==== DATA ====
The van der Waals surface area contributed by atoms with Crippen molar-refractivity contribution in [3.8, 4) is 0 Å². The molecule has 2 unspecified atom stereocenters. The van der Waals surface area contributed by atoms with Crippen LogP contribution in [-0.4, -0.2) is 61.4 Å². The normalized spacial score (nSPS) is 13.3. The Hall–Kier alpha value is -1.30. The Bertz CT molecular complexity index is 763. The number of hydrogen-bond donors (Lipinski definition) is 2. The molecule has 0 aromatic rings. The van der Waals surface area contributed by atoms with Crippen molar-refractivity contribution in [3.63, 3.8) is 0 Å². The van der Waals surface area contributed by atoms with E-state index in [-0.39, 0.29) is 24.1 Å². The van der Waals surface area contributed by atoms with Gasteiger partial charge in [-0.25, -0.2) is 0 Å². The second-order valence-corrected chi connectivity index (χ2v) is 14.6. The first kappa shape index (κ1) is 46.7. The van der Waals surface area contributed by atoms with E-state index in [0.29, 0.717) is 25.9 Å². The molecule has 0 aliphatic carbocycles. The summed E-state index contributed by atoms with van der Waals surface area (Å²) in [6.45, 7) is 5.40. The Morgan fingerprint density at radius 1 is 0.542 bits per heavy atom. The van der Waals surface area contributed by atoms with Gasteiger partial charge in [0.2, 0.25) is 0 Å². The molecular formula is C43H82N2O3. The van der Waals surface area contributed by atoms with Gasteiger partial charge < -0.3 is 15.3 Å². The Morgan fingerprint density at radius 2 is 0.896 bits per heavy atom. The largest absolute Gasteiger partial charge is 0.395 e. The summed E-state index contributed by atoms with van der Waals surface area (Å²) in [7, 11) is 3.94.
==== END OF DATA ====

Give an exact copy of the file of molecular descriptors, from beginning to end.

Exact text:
The van der Waals surface area contributed by atoms with Crippen molar-refractivity contribution in [3.8, 4) is 0 Å². The molecule has 2 unspecified atom stereocenters. The van der Waals surface area contributed by atoms with Crippen LogP contribution in [-0.4, -0.2) is 61.4 Å². The normalized spacial score (nSPS) is 13.3. The Hall–Kier alpha value is -1.30. The Bertz CT molecular complexity index is 763. The number of hydrogen-bond donors (Lipinski definition) is 2. The molecule has 0 aromatic rings. The van der Waals surface area contributed by atoms with Crippen molar-refractivity contribution in [3.63, 3.8) is 0 Å². The van der Waals surface area contributed by atoms with E-state index in [-0.39, 0.29) is 24.1 Å². The van der Waals surface area contributed by atoms with Gasteiger partial charge in [-0.25, -0.2) is 0 Å². The second-order valence-corrected chi connectivity index (χ2v) is 14.6. The first kappa shape index (κ1) is 46.7. The van der Waals surface area contributed by atoms with E-state index in [0.29, 0.717) is 25.9 Å². The molecule has 0 aliphatic carbocycles. The summed E-state index contributed by atoms with van der Waals surface area (Å²) in [6.45, 7) is 5.40. The Morgan fingerprint density at radius 1 is 0.542 bits per heavy atom. The van der Waals surface area contributed by atoms with Gasteiger partial charge in [0.2, 0.25) is 0 Å². The molecular formula is C43H82N2O3. The van der Waals surface area contributed by atoms with Gasteiger partial charge < -0.3 is 15.3 Å². The Morgan fingerprint density at radius 2 is 0.896 bits per heavy atom. The largest absolute Gasteiger partial charge is 0.395 e. The summed E-state index contributed by atoms with van der Waals surface area (Å²) in [7, 11) is 3.94.